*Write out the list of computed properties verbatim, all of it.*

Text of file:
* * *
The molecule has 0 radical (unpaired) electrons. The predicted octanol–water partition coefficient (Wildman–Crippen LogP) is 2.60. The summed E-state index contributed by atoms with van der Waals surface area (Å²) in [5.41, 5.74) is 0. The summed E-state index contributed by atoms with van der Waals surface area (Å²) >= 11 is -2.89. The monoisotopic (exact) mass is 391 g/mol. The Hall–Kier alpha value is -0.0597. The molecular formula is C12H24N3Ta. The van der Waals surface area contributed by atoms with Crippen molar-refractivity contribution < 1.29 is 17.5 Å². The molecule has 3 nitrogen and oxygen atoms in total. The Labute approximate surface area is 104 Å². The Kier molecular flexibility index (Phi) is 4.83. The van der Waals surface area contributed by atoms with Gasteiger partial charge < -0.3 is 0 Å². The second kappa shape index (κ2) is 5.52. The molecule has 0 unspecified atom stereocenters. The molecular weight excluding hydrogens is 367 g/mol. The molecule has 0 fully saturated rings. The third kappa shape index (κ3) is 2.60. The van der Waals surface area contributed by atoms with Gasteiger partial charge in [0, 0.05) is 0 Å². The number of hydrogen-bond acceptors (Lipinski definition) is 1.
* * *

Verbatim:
The molecule has 0 radical (unpaired) electrons. The predicted octanol–water partition coefficient (Wildman–Crippen LogP) is 2.60. The summed E-state index contributed by atoms with van der Waals surface area (Å²) in [5.41, 5.74) is 0. The summed E-state index contributed by atoms with van der Waals surface area (Å²) >= 11 is -2.89. The monoisotopic (exact) mass is 391 g/mol. The Hall–Kier alpha value is -0.0597. The molecular formula is C12H24N3Ta. The van der Waals surface area contributed by atoms with Crippen molar-refractivity contribution < 1.29 is 17.5 Å². The molecule has 3 nitrogen and oxygen atoms in total. The Labute approximate surface area is 104 Å². The Kier molecular flexibility index (Phi) is 4.83. The van der Waals surface area contributed by atoms with Gasteiger partial charge < -0.3 is 0 Å². The second kappa shape index (κ2) is 5.52. The molecule has 0 unspecified atom stereocenters. The molecular weight excluding hydrogens is 367 g/mol. The molecule has 0 fully saturated rings. The third kappa shape index (κ3) is 2.60. The van der Waals surface area contributed by atoms with Gasteiger partial charge in [0, 0.05) is 0 Å². The number of hydrogen-bond acceptors (Lipinski definition) is 1.